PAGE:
you don’t want to use EAS Build, here’s the guide on what to do.
Setting up the build tool and EAS Update
To build your app, you can use either EAS Build or another tool. If you don’t want to use EAS Build, here's the guide on what to do.
Creating a build
Follow the steps to create a build of your app using EAS Build or another tool of your choice. The new build will include the expo-updates native module, which will be responsible for downloading and launching your updates. Install the build on your device or an emulator or simulator.
Creating an update
Once you have installed the new build on your device, we’re ready to send an update to it! Make a small, visible change to the JS part of your application to help you confirm when your device is running the new update. Now, you’re ready to run the command to create an update and publish it to EAS.
Once these steps are complete, all users running your app will receive the update with your changes. By default, <rte-code>expo-updates<rte-code> checks for updates in the background when an application launches, and this behavior is configuration. With the default behavior, though, terminate your application running on your device and launch it to fetch the new update, which usually takes a few short moments. Terminate and launch your application again, and you should see your new changes live!
You can configure EAS Update in many ways. EAS Update has the concept called <rte-code>channels<rte-code>, which are a way to send different updates to different builds of your application. There are more advanced concepts like <rte-code>branches<rte-code>, which enable bespoke deployment workflows inspired by those used by some of the largest mobile development teams in the world.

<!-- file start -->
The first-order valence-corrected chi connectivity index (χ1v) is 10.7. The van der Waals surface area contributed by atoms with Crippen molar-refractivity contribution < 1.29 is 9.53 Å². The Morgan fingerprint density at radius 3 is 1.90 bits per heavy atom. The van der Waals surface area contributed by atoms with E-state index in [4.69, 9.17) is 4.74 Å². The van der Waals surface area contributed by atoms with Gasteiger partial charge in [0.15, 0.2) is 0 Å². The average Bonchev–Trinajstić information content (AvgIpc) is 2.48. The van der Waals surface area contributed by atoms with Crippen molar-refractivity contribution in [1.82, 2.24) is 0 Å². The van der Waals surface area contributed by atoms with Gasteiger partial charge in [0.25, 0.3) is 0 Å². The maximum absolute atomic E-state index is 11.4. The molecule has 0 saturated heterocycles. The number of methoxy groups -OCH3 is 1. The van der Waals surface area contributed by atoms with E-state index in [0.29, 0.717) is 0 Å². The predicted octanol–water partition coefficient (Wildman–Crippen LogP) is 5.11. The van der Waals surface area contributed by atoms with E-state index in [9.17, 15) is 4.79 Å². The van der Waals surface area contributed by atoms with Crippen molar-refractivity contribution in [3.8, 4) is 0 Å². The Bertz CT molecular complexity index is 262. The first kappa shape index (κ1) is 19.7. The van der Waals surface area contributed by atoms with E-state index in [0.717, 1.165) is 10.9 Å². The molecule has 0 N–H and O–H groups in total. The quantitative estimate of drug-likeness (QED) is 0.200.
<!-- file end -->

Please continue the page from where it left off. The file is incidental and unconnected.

EAS Update is very handy when you need to deploy your changes to production, and it’s also very handy during development. It’s a very convenient and fast way to share your work with your teammates.
Benefits of shipping critical fixes and some content instantly to the users with OTA updates
For example, it may happen that your backend will stop working and will cause a crash at the startup. It may be a mishandled error – you never had a backend failure during the development and forgot to handle such edge cases. You can fix the problem by displaying a fallback message and informing users about the problem. While the development will take you around one hour, the actual update and review process can take hours, if not days.
With OTA updates set up, you can react to this in minutes without risking that bad UX will affect the majority of users.